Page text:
- Later, when the hateful worm things are trying to burrow into Dave's arm, John douses it with booze and lights it, killing them.
- John makes a flamethrower and uses it while spouting fire-based puns.
John: GENTLEMEN, I WOULD LIKE TO PROPOSE A TOAST!
- Every Car Is a Pinto is also subverted when they shoot the gas tank, and...gas spills out harmlessly while they wait for the trope to kick in. Then they light it.
- Kill Us Both: Subverted. Monster Dave becomes suicidal when he realizes he is a Tomato in the Mirror, but John and Amy conspire to prevent that.
- Killed Off for Real: Interspersed with Cloning Blues so that nearly every named character can die onscreen, often violently.
- Lampshade Hanging: Lots, for various reasons. A popular one ("You heard me" and "Hey, why not?") is to call out the sheer ridiculousness of the story.
- Large Ham: The possessed pile of meat. A Large Ham in more ways than one.
- Living Shadow/The Heartless: The Shadow Men are the ghosts of dead hateful beings from billions of alternate dimensions, who seek to add to their ranks by erasing people from time.
- Lovecraft Lite: Much of the book features the same themes as Lovecraft: ungodly horrors screwing with hapless humans in a cruel, uncaring, malicious universe, filled with other malicious, cruel, uncaring humans. However, it's implied that this viewpoint is something the Shadow Men force upon people to get them to attempt to kill people working against them, and then themselves, and that they add to their ranks by instilling hatred in humans. And despite Korrok being an evil, Lovecraftian deity... in the end, he's more or less a whiny teenager obsessed with being "edgy". Who then gets blown up with dogshit. Literally.
- Magic Versus Science: Played with. See trope entry.
- Manic Pixie Dream Girl: John, for Dave, though his life, love or otherwise, is noticeably not improved.
- Mix-and-Match Critters: The Wigmonster.
- Money Spider and Crate Expectations: Parodied at the mall. John embraces the situation to the extent to mention the possibility of finding mushrooms resembling the 1up mushroom from Super Mario. Played down quite a bit from the original version, which was essentially a chapter-long parody of First Person Shooters and The Legend of Zelda. Justified because the demon who is creating the monsters is riding around in their friend, who they presume is mimicking a game in order to help them along.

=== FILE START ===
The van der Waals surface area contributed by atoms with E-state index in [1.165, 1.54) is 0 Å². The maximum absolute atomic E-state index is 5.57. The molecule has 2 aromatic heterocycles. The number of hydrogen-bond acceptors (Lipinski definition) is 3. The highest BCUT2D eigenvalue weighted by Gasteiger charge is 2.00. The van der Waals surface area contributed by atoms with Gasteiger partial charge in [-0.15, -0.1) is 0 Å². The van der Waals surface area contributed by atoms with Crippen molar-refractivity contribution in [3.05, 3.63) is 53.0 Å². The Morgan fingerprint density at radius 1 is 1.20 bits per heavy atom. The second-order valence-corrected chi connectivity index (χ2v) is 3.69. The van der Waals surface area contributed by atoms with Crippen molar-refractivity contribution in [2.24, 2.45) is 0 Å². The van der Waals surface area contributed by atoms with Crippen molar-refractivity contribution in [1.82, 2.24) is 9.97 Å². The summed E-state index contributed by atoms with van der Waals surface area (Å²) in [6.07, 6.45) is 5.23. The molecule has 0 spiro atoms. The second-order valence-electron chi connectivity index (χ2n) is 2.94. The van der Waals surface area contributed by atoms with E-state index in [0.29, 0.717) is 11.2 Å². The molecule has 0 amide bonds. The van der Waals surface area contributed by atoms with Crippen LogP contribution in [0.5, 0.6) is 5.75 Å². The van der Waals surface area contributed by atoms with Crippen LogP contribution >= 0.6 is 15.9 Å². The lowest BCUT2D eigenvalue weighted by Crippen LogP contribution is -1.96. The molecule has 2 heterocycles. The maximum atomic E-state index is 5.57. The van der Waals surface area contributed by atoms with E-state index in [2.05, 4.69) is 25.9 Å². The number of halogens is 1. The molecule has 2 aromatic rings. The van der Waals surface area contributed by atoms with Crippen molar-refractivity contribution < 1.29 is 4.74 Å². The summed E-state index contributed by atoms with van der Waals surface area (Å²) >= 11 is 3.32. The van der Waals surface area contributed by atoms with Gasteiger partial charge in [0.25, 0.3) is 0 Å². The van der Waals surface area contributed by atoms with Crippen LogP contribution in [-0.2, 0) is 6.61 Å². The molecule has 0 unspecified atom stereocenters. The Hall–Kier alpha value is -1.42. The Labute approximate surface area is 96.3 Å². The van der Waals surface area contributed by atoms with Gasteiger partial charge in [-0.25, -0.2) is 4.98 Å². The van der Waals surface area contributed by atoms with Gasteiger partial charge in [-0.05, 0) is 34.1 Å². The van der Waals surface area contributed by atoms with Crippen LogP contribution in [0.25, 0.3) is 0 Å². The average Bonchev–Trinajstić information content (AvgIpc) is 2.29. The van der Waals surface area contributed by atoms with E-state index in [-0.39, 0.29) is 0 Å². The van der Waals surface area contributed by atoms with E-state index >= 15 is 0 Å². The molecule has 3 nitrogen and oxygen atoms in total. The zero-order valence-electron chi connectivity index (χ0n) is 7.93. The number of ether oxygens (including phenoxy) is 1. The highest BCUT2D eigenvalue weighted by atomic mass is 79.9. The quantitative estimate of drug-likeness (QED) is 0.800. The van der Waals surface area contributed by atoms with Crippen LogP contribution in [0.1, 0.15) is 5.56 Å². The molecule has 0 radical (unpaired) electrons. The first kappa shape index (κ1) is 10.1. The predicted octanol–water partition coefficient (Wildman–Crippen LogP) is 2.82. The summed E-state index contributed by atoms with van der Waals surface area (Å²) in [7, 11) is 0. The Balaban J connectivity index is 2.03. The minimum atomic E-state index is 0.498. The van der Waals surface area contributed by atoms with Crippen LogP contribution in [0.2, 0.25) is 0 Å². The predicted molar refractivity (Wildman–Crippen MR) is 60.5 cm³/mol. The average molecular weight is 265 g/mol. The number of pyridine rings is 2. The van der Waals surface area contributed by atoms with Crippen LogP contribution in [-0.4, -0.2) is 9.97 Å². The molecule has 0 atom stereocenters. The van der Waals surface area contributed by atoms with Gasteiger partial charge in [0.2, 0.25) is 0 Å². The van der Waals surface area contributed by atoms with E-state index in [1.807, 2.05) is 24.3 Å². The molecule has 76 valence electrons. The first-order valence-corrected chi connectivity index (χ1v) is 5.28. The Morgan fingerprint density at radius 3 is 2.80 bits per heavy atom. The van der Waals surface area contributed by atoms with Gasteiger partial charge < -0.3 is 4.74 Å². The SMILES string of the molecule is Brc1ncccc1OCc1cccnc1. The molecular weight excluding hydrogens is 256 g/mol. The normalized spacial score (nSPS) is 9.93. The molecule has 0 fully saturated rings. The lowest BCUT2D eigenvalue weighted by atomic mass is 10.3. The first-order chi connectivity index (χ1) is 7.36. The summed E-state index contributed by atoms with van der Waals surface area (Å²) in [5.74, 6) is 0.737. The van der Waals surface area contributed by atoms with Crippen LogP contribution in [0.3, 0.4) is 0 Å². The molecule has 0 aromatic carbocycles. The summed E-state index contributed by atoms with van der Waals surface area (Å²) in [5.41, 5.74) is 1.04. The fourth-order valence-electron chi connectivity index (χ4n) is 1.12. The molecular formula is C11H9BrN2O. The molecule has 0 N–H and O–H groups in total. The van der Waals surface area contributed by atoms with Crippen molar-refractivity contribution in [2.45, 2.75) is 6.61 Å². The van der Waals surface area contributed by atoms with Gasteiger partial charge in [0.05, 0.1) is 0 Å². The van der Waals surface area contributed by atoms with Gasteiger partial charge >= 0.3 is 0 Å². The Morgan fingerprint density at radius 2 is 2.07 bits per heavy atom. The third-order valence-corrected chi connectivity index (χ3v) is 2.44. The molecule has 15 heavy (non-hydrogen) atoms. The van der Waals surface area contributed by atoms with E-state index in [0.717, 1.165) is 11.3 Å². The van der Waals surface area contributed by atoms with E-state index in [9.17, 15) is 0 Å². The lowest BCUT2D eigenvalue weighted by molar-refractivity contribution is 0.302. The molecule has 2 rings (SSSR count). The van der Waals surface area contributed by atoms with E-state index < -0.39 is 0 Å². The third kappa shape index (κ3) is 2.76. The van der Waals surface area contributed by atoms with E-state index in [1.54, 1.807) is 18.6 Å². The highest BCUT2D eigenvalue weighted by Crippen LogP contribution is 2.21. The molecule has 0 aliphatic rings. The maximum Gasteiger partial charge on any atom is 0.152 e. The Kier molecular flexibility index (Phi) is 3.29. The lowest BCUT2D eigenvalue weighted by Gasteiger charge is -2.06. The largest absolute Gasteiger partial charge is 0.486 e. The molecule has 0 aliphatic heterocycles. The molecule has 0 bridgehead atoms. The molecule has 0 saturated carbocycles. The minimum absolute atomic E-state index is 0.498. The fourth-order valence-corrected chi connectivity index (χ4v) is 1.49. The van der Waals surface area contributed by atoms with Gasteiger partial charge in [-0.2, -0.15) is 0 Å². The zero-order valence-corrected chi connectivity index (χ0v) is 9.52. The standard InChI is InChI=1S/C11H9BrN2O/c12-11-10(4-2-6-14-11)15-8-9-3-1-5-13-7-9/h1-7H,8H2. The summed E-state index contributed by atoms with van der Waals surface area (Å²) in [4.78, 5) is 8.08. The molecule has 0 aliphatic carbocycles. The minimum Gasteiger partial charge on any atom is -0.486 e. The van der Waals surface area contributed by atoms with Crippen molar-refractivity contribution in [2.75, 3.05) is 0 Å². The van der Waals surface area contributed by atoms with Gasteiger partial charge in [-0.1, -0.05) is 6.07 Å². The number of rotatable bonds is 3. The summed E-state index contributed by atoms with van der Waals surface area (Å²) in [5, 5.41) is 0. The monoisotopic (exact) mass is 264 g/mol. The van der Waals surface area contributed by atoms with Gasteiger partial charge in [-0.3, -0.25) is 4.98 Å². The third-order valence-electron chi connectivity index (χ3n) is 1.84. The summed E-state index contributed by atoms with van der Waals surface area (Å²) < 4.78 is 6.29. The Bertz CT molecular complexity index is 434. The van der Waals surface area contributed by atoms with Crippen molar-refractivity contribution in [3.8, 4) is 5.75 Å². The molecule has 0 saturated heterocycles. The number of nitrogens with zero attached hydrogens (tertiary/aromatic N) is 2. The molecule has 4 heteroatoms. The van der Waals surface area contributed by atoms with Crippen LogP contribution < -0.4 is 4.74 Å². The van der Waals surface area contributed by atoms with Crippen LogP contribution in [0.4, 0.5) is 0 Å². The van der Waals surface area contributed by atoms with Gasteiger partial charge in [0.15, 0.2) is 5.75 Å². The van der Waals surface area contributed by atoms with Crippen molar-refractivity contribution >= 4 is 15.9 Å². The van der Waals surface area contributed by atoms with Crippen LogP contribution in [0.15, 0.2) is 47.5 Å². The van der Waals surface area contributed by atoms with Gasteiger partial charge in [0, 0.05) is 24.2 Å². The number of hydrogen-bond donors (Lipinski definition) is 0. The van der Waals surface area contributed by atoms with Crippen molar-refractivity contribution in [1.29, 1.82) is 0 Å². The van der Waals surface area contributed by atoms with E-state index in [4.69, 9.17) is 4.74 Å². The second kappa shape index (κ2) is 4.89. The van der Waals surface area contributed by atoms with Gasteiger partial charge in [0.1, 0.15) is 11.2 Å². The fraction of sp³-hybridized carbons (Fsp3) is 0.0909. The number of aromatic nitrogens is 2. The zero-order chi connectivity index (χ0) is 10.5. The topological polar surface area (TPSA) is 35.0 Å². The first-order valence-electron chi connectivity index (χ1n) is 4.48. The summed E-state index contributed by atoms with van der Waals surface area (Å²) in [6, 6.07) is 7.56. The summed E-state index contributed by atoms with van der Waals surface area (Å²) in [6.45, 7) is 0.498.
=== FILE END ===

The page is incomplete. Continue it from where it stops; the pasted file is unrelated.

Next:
- Monster Clown: The Ronald McDonald decal that Dave sees.
- Mood Whiplash: A bizarre and creepy sequence with Dave getting attacked by a non-existent (maybe) policeman is immediately followed by him buying a bratwurst and attempting to talk to John through it like a cell phone. Even the attack itself goes through this once the policeman's mustache detaches and starts flying and trying to bite Dave.
- More Dakka: John and Dave first face down evil with whatever weapons they have on hand, but by the climax they're stocked to the nines with proximity explosive pistol rounds and a flamethrower made out of a Super Soaker. Though the improved firepower is somewhat selectively effective...
- The Multiverse: Played straight, and with a lot of confusing jargon from the people/creatures who know the score.
- Mysterious Watcher: North, who is actually an alien jellyfish who tried to make love to a chandelier and stops the infected, dead Amy from crossing over into David's world.
- Name's the Same: Jennifer Lopez, in a Bait and Switch comment. Subverted with "Morgan Freeman", who John notes doesn't look, sound, or is even named anything like his namesake (his real last name is "Appleton"). John admits he has a habit of naming random people he comes across after famous celebrities, regardless of actual resemblance.[invoked]
- The Nicknamer: Dave comes up with humorous nicknames to describe various people and creatures he meets along the way. It's played for drama with Amy, whom he gave the cruel nickname "Cucumber" to in high school and comes to regret it.